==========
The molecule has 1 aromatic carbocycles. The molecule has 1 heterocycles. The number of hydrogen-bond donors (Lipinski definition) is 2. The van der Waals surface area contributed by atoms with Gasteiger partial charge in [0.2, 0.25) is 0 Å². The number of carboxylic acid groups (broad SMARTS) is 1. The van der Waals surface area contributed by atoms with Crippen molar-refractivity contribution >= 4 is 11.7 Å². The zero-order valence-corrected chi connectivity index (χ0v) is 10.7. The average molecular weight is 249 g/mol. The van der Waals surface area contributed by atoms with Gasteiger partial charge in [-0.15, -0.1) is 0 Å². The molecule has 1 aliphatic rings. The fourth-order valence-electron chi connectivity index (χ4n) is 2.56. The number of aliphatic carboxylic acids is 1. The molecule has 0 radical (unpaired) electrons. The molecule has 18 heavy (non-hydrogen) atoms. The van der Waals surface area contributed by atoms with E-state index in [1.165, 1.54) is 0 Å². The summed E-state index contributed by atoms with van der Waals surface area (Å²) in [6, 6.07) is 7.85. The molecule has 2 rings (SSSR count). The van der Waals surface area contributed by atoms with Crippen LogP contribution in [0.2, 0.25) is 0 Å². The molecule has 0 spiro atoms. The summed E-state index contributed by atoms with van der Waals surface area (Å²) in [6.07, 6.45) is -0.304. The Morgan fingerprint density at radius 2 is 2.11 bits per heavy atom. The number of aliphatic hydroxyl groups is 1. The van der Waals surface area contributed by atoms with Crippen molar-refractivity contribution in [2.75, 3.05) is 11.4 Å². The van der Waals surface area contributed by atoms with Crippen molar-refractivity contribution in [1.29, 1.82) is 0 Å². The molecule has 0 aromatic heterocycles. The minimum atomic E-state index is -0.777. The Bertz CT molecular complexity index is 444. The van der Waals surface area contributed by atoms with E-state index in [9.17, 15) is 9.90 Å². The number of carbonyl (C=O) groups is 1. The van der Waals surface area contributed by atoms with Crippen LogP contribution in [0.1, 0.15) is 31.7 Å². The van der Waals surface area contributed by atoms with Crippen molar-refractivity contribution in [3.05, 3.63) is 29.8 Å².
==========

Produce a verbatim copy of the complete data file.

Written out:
The molecule has 1 aromatic carbocycles. The molecule has 1 heterocycles. The number of hydrogen-bond donors (Lipinski definition) is 2. The van der Waals surface area contributed by atoms with Gasteiger partial charge in [0.2, 0.25) is 0 Å². The number of carboxylic acid groups (broad SMARTS) is 1. The van der Waals surface area contributed by atoms with Crippen molar-refractivity contribution >= 4 is 11.7 Å². The zero-order valence-corrected chi connectivity index (χ0v) is 10.7. The average molecular weight is 249 g/mol. The van der Waals surface area contributed by atoms with Gasteiger partial charge in [-0.15, -0.1) is 0 Å². The molecule has 1 aliphatic rings. The fourth-order valence-electron chi connectivity index (χ4n) is 2.56. The number of aliphatic carboxylic acids is 1. The molecule has 0 radical (unpaired) electrons. The molecule has 18 heavy (non-hydrogen) atoms. The van der Waals surface area contributed by atoms with E-state index in [1.165, 1.54) is 0 Å². The summed E-state index contributed by atoms with van der Waals surface area (Å²) in [6, 6.07) is 7.85. The molecule has 2 rings (SSSR count). The van der Waals surface area contributed by atoms with Crippen LogP contribution in [0.2, 0.25) is 0 Å². The molecule has 0 spiro atoms. The summed E-state index contributed by atoms with van der Waals surface area (Å²) in [6.07, 6.45) is -0.304. The Morgan fingerprint density at radius 2 is 2.11 bits per heavy atom. The number of aliphatic hydroxyl groups is 1. The van der Waals surface area contributed by atoms with Crippen molar-refractivity contribution in [2.75, 3.05) is 11.4 Å². The van der Waals surface area contributed by atoms with Crippen molar-refractivity contribution in [1.29, 1.82) is 0 Å². The molecule has 0 aromatic heterocycles. The minimum atomic E-state index is -0.777. The Bertz CT molecular complexity index is 444. The van der Waals surface area contributed by atoms with E-state index in [9.17, 15) is 9.90 Å². The number of carbonyl (C=O) groups is 1. The van der Waals surface area contributed by atoms with Crippen LogP contribution in [0.1, 0.15) is 31.7 Å². The van der Waals surface area contributed by atoms with Crippen molar-refractivity contribution in [3.05, 3.63) is 29.8 Å².